The Woody Allen Tourist: To Rome With Love (2012)

I last went to Rome when I was 17. And I definitely think it’s time for another visit. Alas, this year is supposed to be focused on UK travel and I need to stick to the promise I made to myself. So I’ve been keeping my Roman thoughts satisfied with watching Roman films. This of course includes the next film on my Woody Allen agenda, To Rome With Love. 

Recently, I watched Bicycle Thieves (1948) for the first time. And then watched Angels and Demons (2009). Purely for the extensive locations of Rome and the Vatican of course… Okay, okay, I actually like the film. Out of the three, To Rome With Love builds a more idyllic and romantic portrait of Rome with the usual tourist haunts, the amazing food, the fine wine…

But that’s about it.

To Rome With Love

The Woody Allen Tourist: To Rome With Love Review |
© 2012 – Gravier Productions

I’ll say it now, To Rome With Love is not a good film. Do not confuse feeling nostalgic or or wistful towards the subject matter of this film, or even the fact you enjoyed it, as the pillars of a good film.

The storyline follows different storylines (4 to be exact) of people living/visiting Rome that scarcely cross over. In fact, they barely have any similar themes. Other than the fact the characters ‘get swept up in the fantasy of Rome.’ Like a dream they eventually will have to wake up from. Two of them are in Italian and I’m not even going to go into them. They seem like they were squished in-between the other scenes to give the illusion the film is being more authentic to everyday life in Rome. They don’t. And you don’t need them.

An American in Rome

Two groups of American people make up the other storylines. In the first, Hayley (Alison Pill), an American girl happens upon an attractive Italian man who often works in New York (of course he bloody does) when she asks him for directions. Ah, the classic Hollywood ‘meet cute.’ Fast forward a few months and they are getting married. So of course, her parents come over to meet the in-laws. One is a questionable opera producer, another is an opera singing mortician… Personality clash ensues, and that’s about it.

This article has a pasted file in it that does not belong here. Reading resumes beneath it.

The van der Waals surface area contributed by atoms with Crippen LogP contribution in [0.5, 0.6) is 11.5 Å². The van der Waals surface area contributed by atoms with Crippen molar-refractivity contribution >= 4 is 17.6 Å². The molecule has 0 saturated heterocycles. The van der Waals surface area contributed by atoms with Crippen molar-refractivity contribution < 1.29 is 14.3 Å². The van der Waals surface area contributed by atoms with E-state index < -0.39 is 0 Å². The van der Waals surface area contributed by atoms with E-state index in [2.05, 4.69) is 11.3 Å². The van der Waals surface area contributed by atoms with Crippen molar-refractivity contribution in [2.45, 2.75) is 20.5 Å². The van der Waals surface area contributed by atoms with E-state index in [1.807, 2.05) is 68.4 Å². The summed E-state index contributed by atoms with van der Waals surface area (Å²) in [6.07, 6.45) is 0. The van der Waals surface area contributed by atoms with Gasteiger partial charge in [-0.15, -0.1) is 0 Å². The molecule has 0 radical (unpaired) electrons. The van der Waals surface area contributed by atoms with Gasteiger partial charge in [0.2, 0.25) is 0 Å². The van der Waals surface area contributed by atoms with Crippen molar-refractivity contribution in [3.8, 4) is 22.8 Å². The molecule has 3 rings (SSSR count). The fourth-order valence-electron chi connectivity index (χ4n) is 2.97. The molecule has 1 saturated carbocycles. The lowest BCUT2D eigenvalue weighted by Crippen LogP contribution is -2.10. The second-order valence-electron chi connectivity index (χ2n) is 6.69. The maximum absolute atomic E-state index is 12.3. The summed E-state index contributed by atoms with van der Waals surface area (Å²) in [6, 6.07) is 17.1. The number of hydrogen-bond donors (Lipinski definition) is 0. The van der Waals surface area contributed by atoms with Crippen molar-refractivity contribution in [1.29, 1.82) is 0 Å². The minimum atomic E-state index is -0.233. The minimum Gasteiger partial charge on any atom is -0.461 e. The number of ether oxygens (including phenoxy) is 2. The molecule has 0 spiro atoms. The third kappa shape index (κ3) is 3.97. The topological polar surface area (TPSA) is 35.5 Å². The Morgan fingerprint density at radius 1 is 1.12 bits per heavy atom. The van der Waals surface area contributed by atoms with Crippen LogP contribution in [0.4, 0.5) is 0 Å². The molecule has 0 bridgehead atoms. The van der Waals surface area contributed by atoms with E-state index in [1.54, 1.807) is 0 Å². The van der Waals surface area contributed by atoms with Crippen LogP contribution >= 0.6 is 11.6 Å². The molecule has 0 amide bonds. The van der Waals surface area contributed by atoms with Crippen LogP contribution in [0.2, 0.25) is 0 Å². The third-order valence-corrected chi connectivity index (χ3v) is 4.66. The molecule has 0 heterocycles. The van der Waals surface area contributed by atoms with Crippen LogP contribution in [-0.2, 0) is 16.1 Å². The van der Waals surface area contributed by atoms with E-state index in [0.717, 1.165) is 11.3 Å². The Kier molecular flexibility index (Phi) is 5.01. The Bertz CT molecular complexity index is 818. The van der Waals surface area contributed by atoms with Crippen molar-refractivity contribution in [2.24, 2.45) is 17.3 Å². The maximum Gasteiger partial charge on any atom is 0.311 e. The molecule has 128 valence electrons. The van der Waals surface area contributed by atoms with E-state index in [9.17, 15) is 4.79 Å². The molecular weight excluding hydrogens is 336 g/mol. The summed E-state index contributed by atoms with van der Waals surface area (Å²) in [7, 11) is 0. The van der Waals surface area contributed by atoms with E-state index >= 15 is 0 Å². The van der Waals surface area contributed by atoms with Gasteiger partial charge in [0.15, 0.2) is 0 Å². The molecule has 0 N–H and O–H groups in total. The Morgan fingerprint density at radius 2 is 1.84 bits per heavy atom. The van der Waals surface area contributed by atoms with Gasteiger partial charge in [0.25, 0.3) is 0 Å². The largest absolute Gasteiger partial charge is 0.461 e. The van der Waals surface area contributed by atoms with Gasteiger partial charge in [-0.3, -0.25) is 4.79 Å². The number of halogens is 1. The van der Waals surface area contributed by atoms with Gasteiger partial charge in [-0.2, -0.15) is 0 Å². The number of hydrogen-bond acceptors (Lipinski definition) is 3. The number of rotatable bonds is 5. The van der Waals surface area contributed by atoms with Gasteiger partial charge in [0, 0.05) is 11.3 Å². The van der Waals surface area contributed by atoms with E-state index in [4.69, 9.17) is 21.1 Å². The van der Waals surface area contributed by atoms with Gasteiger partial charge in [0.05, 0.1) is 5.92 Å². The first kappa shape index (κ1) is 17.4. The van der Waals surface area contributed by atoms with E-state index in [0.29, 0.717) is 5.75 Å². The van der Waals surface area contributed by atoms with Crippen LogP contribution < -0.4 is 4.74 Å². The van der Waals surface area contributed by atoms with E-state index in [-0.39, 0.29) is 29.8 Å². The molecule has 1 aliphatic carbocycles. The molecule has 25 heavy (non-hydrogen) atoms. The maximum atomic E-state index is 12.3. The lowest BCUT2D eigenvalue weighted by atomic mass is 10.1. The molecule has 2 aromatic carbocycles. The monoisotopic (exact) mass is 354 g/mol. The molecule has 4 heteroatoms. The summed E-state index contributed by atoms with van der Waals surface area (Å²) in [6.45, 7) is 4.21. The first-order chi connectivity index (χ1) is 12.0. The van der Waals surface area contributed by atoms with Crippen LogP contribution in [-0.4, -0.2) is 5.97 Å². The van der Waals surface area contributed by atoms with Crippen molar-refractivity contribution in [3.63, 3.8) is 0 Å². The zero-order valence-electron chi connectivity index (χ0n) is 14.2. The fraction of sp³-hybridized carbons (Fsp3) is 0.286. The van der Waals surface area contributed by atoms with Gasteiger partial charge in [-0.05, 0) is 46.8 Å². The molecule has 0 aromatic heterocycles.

In the other storyline, two young and in love students Sally & Jack (Greta Gerwig and Jesse Eisenberg, and no they are nothing like the characters made famous in The Nightmare Before Christmas (1993)) are living in Rome for the year. When Sally’s friend Monica comes to stay, she begins an affair with Jack. All the while Jack has John (Alec Baldwin) as some kind of metaphysical conscience whose good advice he ignores literally every time.

It’s not all bad…

The corny, eye-rolling dialogue (reminiscent of the fluff we’re served in Irrational Man (2015)) makes me want to vom. As does the fact I could probably have shut off the film halfway through and predicted the ending(s) quite accurately.

But… Despite my obvious problems with this film, I’ve watched it about 4 times now. And, along with Angels and Demons (2009), there’s a reason I keep coming back. The cinematography, with it’s shallow focus backgrounds and and saturation, is dreamy. The music is classic Italian, yet not cheesy, and the film really does manage to visit huge tourist attractions which is pretty impressive. If after watching you don’t want to immediately shout ‘Bonjourno!’ to Rome then I don’t know what film you’ve been watching.

Have you seen To Rome with Love? What did you think of it?

Want MORE?

The Woody Allen Tourist: Vicky Cristina Barcelona (2008)

Bicycle Thieves (1948): May Blind Spot

The Woody Allen Tourist: Bullets Over Broadway (1994)

Films that will make you want to travel

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The Woody Allen Tourist: To Rome With Love Review |
© 2012 – Gravier Productions


I’m the human and hair behind Almost Ginger. I’m a cinephile travel obsessive vegetarian currently residing in Manchester.

One thought on “The Woody Allen Tourist: To Rome With Love (2012)

  • June 4, 2016 at 4:46 am

    Rome, an ancient city. Love it culture.


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